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Edward Dmytryk

Edward Dmytryk

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Also Known As: Died: July 1, 1999
Born: September 4, 1908 Cause of Death: heart and kidney failure
Birth Place: Grand Forks, British Columbia, CA Profession: Director ...
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MILESTONES

:
Born in Canada
1913:
Moved to California after mother's death (date approximate)
1923:
Left home at age 14; supported himself as messenger and office boy at Famous Players-Lasky studios (date approximate)
1925:
Became part-time projectionist (date approximate)
1927:
Worked at Paramount Studios as projectionist
1929:
Began working as a film cutter on Spanish-language versions of Paramount films
1930:
First film as editor, "Only Saps Work"
1935:
Film directing debut, "The Hawk"
1939:
Began to direct regularly for Paramount
1940:
Moved to Columbia
1942:
Moved to RKO
1943:
Signed seven-year contract with RKO; directed first "A"-budget film, "Tender Comrade"
1944:
Breakthrough film, "Murder, My Sweet"; also marked first collaboration with producer Adrian Scott and screenwriter John Paxton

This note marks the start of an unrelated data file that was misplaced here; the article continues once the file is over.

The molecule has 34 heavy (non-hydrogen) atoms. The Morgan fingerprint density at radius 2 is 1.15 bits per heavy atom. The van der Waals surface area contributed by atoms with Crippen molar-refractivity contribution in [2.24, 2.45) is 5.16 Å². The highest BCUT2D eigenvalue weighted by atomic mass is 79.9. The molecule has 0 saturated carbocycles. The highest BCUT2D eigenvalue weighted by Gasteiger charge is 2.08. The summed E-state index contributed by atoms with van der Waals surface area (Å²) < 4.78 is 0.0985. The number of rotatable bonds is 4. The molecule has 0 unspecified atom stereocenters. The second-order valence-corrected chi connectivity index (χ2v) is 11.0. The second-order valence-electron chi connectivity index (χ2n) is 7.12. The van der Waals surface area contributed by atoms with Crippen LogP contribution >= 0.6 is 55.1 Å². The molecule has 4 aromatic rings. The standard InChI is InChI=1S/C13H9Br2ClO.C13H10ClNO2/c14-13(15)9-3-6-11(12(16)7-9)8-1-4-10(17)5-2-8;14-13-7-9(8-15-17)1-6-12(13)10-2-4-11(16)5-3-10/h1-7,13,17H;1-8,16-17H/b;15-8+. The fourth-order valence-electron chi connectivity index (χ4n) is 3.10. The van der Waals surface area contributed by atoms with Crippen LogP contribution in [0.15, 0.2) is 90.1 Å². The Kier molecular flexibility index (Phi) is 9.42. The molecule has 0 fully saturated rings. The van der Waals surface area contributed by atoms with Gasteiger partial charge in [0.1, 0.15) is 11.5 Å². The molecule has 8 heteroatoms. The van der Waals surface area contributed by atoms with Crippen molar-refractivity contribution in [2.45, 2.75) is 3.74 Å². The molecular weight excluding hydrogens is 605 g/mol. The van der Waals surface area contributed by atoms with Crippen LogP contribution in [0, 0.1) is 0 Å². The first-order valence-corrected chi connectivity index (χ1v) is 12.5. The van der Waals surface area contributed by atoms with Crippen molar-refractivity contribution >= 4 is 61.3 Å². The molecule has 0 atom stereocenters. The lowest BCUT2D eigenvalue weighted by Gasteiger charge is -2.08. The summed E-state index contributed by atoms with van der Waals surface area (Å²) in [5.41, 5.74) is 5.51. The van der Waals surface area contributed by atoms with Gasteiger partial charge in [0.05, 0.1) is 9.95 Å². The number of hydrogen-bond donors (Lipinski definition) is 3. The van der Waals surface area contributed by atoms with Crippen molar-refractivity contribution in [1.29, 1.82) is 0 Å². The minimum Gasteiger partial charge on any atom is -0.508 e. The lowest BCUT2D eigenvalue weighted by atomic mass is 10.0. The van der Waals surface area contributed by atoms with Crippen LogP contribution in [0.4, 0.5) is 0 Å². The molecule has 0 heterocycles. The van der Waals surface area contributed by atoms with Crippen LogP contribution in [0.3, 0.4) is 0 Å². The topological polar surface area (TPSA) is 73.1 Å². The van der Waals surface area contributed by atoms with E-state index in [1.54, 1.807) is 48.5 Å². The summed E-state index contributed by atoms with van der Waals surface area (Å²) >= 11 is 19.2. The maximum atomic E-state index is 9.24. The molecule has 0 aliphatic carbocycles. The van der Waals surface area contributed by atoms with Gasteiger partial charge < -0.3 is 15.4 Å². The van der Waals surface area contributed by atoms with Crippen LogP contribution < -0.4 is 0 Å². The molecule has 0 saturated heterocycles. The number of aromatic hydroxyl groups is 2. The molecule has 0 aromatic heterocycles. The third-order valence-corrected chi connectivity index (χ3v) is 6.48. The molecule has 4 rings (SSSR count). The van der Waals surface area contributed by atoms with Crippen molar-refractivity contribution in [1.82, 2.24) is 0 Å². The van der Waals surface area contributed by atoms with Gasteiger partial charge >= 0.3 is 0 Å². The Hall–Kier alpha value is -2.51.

1947:
Fired from RKO when Dmytryk was named before the House Committee on Un-American Activities (HUAC); Dmytryk was cited for contempt of Congress when he refused to testify and became one of the blacklisted "Hollywood Ten"
:
Moved to England
1949:
Began directing films in UK
1950:
Returned to US to renew his passport; jailed for contempt of Congress; served six months
1951:
Testified before HUAC in April and "named names"
1952:
Signed by producer Stanley Kramer to a four-picture contract
1952:
Directed first US films in five years, "The Sniper" and "Mutiny", the latter also his first film in color
1956:
First producing credit, "The Mountain", which he also directed
1966:
Last US film for ten years, "Alvarez Kelly"; over the following decade made a handful of films in Great Britain and Italy
1976:
Directed last feature, "He Is My Brother"
1976:
Appeared as one of the interviewees in the feature documentary, "Hollywood on Trial"
1979:
Published autobiography "It's a Hell of a Life But Not a Bad Living"
:
Taught film at the University of Texas
1986:
Last feature film appearance, "50 Years of Action!", a salute to the Directors Guild of America

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